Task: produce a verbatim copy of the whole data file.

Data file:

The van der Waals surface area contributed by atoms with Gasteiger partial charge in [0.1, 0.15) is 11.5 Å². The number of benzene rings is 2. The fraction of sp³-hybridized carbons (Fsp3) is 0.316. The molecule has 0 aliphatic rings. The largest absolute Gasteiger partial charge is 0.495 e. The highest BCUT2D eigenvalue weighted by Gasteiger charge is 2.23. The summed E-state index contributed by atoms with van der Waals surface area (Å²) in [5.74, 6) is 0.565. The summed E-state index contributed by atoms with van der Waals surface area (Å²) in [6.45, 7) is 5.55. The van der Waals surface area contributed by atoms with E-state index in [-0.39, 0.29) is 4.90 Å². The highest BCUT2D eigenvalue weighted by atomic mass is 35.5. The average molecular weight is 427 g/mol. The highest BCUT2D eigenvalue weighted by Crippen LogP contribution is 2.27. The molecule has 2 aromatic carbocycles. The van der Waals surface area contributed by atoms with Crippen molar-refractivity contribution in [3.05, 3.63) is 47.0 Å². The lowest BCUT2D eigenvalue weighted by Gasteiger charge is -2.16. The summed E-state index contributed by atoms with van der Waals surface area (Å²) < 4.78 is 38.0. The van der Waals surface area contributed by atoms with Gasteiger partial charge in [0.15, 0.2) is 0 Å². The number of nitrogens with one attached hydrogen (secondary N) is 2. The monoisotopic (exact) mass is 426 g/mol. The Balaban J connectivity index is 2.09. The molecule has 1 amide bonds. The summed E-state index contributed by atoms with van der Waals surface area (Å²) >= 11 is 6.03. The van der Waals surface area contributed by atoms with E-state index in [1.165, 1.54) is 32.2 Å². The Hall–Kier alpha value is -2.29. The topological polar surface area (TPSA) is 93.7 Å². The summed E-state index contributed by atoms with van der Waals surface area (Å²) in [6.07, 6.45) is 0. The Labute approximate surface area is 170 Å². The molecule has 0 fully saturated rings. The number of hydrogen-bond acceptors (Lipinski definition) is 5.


The van der Waals surface area contributed by atoms with Gasteiger partial charge in [0.1, 0.15) is 11.5 Å². The number of benzene rings is 2. The fraction of sp³-hybridized carbons (Fsp3) is 0.316. The molecule has 0 aliphatic rings. The largest absolute Gasteiger partial charge is 0.495 e. The highest BCUT2D eigenvalue weighted by Gasteiger charge is 2.23. The summed E-state index contributed by atoms with van der Waals surface area (Å²) in [5.74, 6) is 0.565. The summed E-state index contributed by atoms with van der Waals surface area (Å²) in [6.45, 7) is 5.55. The van der Waals surface area contributed by atoms with E-state index in [-0.39, 0.29) is 4.90 Å². The highest BCUT2D eigenvalue weighted by atomic mass is 35.5. The average molecular weight is 427 g/mol. The highest BCUT2D eigenvalue weighted by Crippen LogP contribution is 2.27. The molecule has 2 aromatic carbocycles. The van der Waals surface area contributed by atoms with Crippen molar-refractivity contribution in [3.05, 3.63) is 47.0 Å². The lowest BCUT2D eigenvalue weighted by Gasteiger charge is -2.16. The summed E-state index contributed by atoms with van der Waals surface area (Å²) < 4.78 is 38.0. The van der Waals surface area contributed by atoms with Gasteiger partial charge in [0.15, 0.2) is 0 Å². The number of nitrogens with one attached hydrogen (secondary N) is 2. The monoisotopic (exact) mass is 426 g/mol. The Balaban J connectivity index is 2.09. The molecule has 1 amide bonds. The summed E-state index contributed by atoms with van der Waals surface area (Å²) >= 11 is 6.03. The van der Waals surface area contributed by atoms with E-state index in [1.165, 1.54) is 32.2 Å². The Hall–Kier alpha value is -2.29. The topological polar surface area (TPSA) is 93.7 Å². The summed E-state index contributed by atoms with van der Waals surface area (Å²) in [6.07, 6.45) is 0. The Labute approximate surface area is 170 Å². The molecule has 0 fully saturated rings. The number of hydrogen-bond acceptors (Lipinski definition) is 5.